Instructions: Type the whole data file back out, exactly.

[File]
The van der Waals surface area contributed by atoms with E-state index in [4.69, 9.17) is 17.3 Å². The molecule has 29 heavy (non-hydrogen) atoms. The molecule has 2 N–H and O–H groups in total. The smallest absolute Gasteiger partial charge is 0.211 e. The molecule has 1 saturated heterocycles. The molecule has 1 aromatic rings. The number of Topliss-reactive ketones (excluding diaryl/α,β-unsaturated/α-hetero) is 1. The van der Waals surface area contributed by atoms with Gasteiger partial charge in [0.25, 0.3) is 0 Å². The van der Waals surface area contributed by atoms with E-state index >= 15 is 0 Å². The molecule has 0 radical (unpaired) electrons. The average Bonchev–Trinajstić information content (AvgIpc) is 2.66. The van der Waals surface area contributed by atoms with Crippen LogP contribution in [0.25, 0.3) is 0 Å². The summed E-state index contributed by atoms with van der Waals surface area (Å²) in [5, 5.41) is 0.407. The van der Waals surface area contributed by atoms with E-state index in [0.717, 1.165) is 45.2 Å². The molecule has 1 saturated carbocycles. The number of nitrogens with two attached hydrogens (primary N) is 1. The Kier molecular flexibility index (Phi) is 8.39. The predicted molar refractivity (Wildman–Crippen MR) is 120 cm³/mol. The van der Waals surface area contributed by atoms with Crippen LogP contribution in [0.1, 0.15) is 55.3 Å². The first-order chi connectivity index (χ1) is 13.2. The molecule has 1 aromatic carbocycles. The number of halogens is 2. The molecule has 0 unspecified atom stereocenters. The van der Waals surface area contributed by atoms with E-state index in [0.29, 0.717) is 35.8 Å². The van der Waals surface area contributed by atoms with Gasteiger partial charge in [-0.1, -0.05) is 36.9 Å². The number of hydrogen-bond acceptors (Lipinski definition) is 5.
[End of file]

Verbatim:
The van der Waals surface area contributed by atoms with E-state index in [4.69, 9.17) is 17.3 Å². The molecule has 29 heavy (non-hydrogen) atoms. The molecule has 2 N–H and O–H groups in total. The smallest absolute Gasteiger partial charge is 0.211 e. The molecule has 1 saturated heterocycles. The molecule has 1 aromatic rings. The number of Topliss-reactive ketones (excluding diaryl/α,β-unsaturated/α-hetero) is 1. The van der Waals surface area contributed by atoms with Gasteiger partial charge in [0.25, 0.3) is 0 Å². The van der Waals surface area contributed by atoms with E-state index >= 15 is 0 Å². The molecule has 0 radical (unpaired) electrons. The average Bonchev–Trinajstić information content (AvgIpc) is 2.66. The van der Waals surface area contributed by atoms with Crippen LogP contribution in [0.25, 0.3) is 0 Å². The summed E-state index contributed by atoms with van der Waals surface area (Å²) in [5, 5.41) is 0.407. The van der Waals surface area contributed by atoms with E-state index in [0.717, 1.165) is 45.2 Å². The molecule has 1 saturated carbocycles. The number of nitrogens with two attached hydrogens (primary N) is 1. The Kier molecular flexibility index (Phi) is 8.39. The predicted molar refractivity (Wildman–Crippen MR) is 120 cm³/mol. The van der Waals surface area contributed by atoms with Crippen LogP contribution in [0.1, 0.15) is 55.3 Å². The first-order chi connectivity index (χ1) is 13.2. The molecule has 1 aromatic carbocycles. The number of halogens is 2. The molecule has 0 unspecified atom stereocenters. The van der Waals surface area contributed by atoms with E-state index in [0.29, 0.717) is 35.8 Å². The van der Waals surface area contributed by atoms with Gasteiger partial charge in [-0.1, -0.05) is 36.9 Å². The number of hydrogen-bond acceptors (Lipinski definition) is 5.